Case Study in Bail Reform: Maryland

In October 2016 Maryland Attorney General Brian Frosh issued a statement regarding the state’s pretrial detention policy. In the letter, Frosh declared that “setting the bail in an mount not affordable to the defendant, thus effectively denying release, raises a significant risk that the Court of Appeals would find it violates due process.” Undoubtedly the goal of the issuance was to relieve overcrowding in jails, reduce detention costs and produce a system based on equality instead of ability to pay. In reality, Maryland has seen an increase in defendants held without bail, more defendants who have failed to show up for court and a system that is unjust to the disenfranchised.

Increase in Pretrial Detention

A study in Frederick County, Maryland conducted by the Frederick News Post found that after the Attorney General’s statement regarding bail reform, the county saw an increase in those held without bail. The percentage of those held without bail increased from 7 percent to 13 percent according to the newspaper. Across the state the number of those held without bail increased from 10 to 14 percent. Many opponents of the bail reform initiative point to the fact that it lacked clarity and “narrowed the discretion that judges are able to use.”1

A report by the Washington Post concluded that the legislature has failed to set up comprehensive pretrial services giving judges the ability to conduct risk assessments on defendants. Thus a big piece of the puzzle is missing. According to the report, over an eight month period after the reform went into effect “the percentage of defendants held without bond more than doubled, jumping from 7 percent to 15 perfect.”2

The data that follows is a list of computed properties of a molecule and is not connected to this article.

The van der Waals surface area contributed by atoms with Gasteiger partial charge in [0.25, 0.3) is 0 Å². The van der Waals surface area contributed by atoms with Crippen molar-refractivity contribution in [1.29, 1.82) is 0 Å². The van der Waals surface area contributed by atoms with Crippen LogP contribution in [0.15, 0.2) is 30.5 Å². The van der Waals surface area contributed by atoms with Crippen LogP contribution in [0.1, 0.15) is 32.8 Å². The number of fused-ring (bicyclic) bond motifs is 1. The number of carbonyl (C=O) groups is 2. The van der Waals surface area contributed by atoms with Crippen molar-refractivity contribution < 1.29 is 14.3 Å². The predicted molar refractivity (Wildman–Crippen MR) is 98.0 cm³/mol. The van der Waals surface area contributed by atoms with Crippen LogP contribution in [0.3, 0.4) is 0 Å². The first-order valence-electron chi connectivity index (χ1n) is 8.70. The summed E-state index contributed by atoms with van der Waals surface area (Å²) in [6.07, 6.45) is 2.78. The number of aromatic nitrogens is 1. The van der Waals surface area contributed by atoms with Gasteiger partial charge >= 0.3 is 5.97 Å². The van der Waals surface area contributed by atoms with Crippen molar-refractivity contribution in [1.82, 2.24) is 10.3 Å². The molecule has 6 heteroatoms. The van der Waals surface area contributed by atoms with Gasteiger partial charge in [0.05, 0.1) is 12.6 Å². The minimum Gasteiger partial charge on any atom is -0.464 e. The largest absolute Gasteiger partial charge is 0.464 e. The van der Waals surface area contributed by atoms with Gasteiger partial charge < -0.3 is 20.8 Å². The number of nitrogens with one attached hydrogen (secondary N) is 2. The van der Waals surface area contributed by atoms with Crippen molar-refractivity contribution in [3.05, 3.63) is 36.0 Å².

Increase in Failure to Appears

The Washington Post also reported that after the issuance of the order, the state saw a significant increase in the number of defendants that failed to show up in court. In January 2017, the rate rose nearly 5 percent over the October failure-to-appear rate.

The large failure to appear rates are likely a result of the state’s hasty reform and failure to set up a subsequent system to handle monitoring and release of defendants. Without comprehensive reform, removing a system that has been in effect since the foundation of our country simply doesn’t work. Bail bondsmen play a crucial role in finding defendants that fail to appear at court at no cost to the taxpayers. Placing this responsibility on overburdened law enforcement agencies and court systems is a recipe for disaster unless there is a realistic plan with a realistic budget.

Increase in Injustice

Finally, Maryland’s experiment in bail reform has done little to help create an equal playing field for poor and minorities. Democratic state delegate C.T. Wilson, speaking to the Washington Post stated that “What has been done has had a more detrimental impact on African-Americans in the system.” Wilson is a criminal defense attorney and member of the Legislative Black Caucus. He opposed the bail changes instead supporting a pro-bail bill.

What is clear from the example in Maryland is that a knee-jerk reaction to inequality in the justice system does not have the intended results and could actually do the exact opposite leaving more people in jail, costing the taxpayers more money and increasing the fugitive rates. Bail has played an essential role in the American justice system for centuries. Taking away a judge’s discretion to release a defendant under certain conditions does not solve the problem, and may, in fact, produce many more problems.



Gloria Mitchell

Leave a Reply

Your email address will not be published. Required fields are marked *